Another app called Photos
The first is Google Photos, a free app that was described as Gmail for your photo collection. That is, you get unlimited free storage, and the app has machine learning and image recognition technology to help you find the photos you're looking for, even if you didn't meticulously tag and sort them yourself. Just dump everything in and search for specific people, places, and even things. Photos can find every image you've taken of a beach, or just the photos you took in Jamaica.
Google Photos keeps your images private by default, but when you're ready to show them off, it has tons of sharing features, including Twitter, Facebook, Pinterest, Google+ of course, and others, or you can create a web gallery to share with friends. The app even has the automatic editing features that we dig in Google+. And with iCloud Photo Library storage costing a lot more than zero, Google's unlimited free storage makes this worth a look for keeping your entire camera roll backed up.
The other new iOS app is Google Cardboard. Think of Cardboard like an Oculus Rift crossed with that plastic ViewMaster toy you had when you were a kid. It's a DIY virtual reality headset made of actual cardboard, into which you slide your phone running the Cardboard app, to see a stereoscopic 3D image.
Introduced at last year's I/O, Cardboard was exclusive to Android, with dozens of compatible apps Android users could download and see a split image that merges into a 3D image when you put the Cardboard headset over your face. Speaking of headsets, you can make your own from Google's plans, or even buy a kit or a fully assembled version. Dodocase even sells a contraption that lets you strap your Cardboard viewer to the brim of your baseball cap. (Stylish!)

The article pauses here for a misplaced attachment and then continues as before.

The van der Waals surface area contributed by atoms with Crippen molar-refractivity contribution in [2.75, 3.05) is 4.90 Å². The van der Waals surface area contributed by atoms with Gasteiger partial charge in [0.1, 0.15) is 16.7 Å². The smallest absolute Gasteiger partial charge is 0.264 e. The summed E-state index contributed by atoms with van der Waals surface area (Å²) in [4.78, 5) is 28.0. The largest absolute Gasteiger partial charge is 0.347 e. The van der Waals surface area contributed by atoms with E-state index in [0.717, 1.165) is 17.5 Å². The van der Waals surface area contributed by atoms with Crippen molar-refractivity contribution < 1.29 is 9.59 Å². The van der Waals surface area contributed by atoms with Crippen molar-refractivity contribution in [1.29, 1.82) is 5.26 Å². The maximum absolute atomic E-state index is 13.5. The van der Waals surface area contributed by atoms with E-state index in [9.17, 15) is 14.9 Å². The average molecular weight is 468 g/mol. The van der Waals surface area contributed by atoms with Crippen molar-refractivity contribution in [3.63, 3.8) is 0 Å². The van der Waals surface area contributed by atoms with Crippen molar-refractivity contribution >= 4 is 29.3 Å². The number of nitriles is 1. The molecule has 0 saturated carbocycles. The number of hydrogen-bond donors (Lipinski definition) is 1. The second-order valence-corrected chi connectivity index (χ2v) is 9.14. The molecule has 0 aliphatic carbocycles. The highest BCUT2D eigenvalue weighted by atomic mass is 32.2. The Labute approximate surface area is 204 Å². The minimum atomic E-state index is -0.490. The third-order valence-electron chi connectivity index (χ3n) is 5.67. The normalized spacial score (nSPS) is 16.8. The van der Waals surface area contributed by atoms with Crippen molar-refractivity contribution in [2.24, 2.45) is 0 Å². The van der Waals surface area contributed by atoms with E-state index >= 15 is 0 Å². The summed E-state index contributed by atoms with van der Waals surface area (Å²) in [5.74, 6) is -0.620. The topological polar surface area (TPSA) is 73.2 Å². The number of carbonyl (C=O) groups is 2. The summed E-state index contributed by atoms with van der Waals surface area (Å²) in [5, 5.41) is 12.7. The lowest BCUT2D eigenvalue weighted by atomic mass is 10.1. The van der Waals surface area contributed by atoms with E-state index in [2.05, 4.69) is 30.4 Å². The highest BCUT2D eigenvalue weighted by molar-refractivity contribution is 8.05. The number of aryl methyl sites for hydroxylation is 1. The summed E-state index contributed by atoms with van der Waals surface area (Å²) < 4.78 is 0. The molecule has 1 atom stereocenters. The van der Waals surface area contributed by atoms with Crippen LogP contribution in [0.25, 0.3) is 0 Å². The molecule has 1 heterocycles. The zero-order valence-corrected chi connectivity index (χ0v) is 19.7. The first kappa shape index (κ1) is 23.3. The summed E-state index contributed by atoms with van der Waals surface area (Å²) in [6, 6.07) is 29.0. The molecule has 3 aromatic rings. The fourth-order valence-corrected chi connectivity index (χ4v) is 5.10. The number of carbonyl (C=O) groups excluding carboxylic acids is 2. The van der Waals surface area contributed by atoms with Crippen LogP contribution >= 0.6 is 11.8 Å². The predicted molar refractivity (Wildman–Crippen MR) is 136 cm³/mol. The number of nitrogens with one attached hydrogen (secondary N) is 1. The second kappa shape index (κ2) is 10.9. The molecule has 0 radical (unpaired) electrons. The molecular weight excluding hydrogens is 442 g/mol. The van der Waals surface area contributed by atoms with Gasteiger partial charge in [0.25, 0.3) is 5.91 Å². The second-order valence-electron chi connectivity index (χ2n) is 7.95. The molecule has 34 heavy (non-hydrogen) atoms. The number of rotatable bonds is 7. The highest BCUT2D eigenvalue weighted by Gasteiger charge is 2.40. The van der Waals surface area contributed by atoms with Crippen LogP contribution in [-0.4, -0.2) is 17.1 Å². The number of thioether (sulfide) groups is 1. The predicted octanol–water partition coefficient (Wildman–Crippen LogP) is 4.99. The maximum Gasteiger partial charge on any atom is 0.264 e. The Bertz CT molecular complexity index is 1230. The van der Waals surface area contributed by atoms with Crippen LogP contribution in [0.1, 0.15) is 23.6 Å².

The Cardboard app for iPhone works with the iPhone 5, 5c, 5s, 6, and 6 plus, running at least iOS 8.0. It helps you set up your Cardboard viewer, and has a few demonstrations so you can see the effect in action. Explorer, for example, shows you a museum scene where you can gawk at a 3D-looking dinosaur skeleton, and Kaleidoscope mode is designed to make you go, "whoa." (At least that's what happened to me, before I got hopelessly dizzy and quit the app.)
My headset, courtesy our friends at Greenbot, is from Unofficial Cardboard, and has a magnetic button on the side you can press to select a demo from the menu. (The menu is navigated by tilting the headset with the phone inside.) Going back to the menu is proving to be a challenge, and part of the problem might be that my headset doesn't have a QR code for pairing to the Google Cardboard app. But I was able to pair it anyway by opening the menu, selecting Sync with Google Cardboard, and pressing the magnetic button. Just be ready to force-quit the app if you get stuck, and be sure you're sitting down! I wound up feeling motion sick after just a few minutes, but hopefully your mileage will vary.
Google announced today that Cardboard is part of Google's new Expeditions kit, aimed at teachers, who can control the experience from a tablet while the students use synced-up smartphones inside Google Cardboard to take a virtual tour of the ocean, the Great Wall of China, or even the moon.